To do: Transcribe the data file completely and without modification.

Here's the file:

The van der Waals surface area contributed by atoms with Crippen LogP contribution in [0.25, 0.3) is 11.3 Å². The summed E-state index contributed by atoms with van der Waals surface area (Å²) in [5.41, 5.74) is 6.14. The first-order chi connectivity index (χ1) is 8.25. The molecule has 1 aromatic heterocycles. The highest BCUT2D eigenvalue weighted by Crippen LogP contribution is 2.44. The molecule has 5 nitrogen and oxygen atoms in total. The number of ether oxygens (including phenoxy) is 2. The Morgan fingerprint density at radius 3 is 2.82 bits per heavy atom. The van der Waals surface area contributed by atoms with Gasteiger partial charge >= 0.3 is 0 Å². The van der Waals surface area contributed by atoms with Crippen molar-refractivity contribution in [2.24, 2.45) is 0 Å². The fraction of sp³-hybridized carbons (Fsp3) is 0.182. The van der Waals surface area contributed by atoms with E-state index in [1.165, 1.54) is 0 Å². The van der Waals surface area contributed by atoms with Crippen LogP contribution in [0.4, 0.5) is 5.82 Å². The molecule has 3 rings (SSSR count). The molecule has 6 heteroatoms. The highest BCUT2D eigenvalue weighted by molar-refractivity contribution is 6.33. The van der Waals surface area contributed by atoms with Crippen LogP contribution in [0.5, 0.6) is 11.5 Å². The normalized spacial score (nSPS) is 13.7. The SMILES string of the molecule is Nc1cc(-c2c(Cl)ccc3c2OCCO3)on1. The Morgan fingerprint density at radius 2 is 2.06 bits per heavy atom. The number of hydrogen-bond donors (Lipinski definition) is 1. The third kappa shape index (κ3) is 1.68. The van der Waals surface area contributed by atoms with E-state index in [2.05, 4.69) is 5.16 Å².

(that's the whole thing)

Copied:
The van der Waals surface area contributed by atoms with Crippen LogP contribution in [0.25, 0.3) is 11.3 Å². The summed E-state index contributed by atoms with van der Waals surface area (Å²) in [5.41, 5.74) is 6.14. The first-order chi connectivity index (χ1) is 8.25. The molecule has 1 aromatic heterocycles. The highest BCUT2D eigenvalue weighted by Crippen LogP contribution is 2.44. The molecule has 5 nitrogen and oxygen atoms in total. The number of ether oxygens (including phenoxy) is 2. The Morgan fingerprint density at radius 3 is 2.82 bits per heavy atom. The van der Waals surface area contributed by atoms with Gasteiger partial charge >= 0.3 is 0 Å². The van der Waals surface area contributed by atoms with Crippen molar-refractivity contribution in [2.24, 2.45) is 0 Å². The fraction of sp³-hybridized carbons (Fsp3) is 0.182. The van der Waals surface area contributed by atoms with E-state index in [1.165, 1.54) is 0 Å². The van der Waals surface area contributed by atoms with Crippen LogP contribution in [0.4, 0.5) is 5.82 Å². The molecule has 3 rings (SSSR count). The molecule has 6 heteroatoms. The highest BCUT2D eigenvalue weighted by molar-refractivity contribution is 6.33. The van der Waals surface area contributed by atoms with Crippen LogP contribution in [0.5, 0.6) is 11.5 Å². The normalized spacial score (nSPS) is 13.7. The SMILES string of the molecule is Nc1cc(-c2c(Cl)ccc3c2OCCO3)on1. The Morgan fingerprint density at radius 2 is 2.06 bits per heavy atom. The number of hydrogen-bond donors (Lipinski definition) is 1. The third kappa shape index (κ3) is 1.68. The van der Waals surface area contributed by atoms with E-state index in [2.05, 4.69) is 5.16 Å².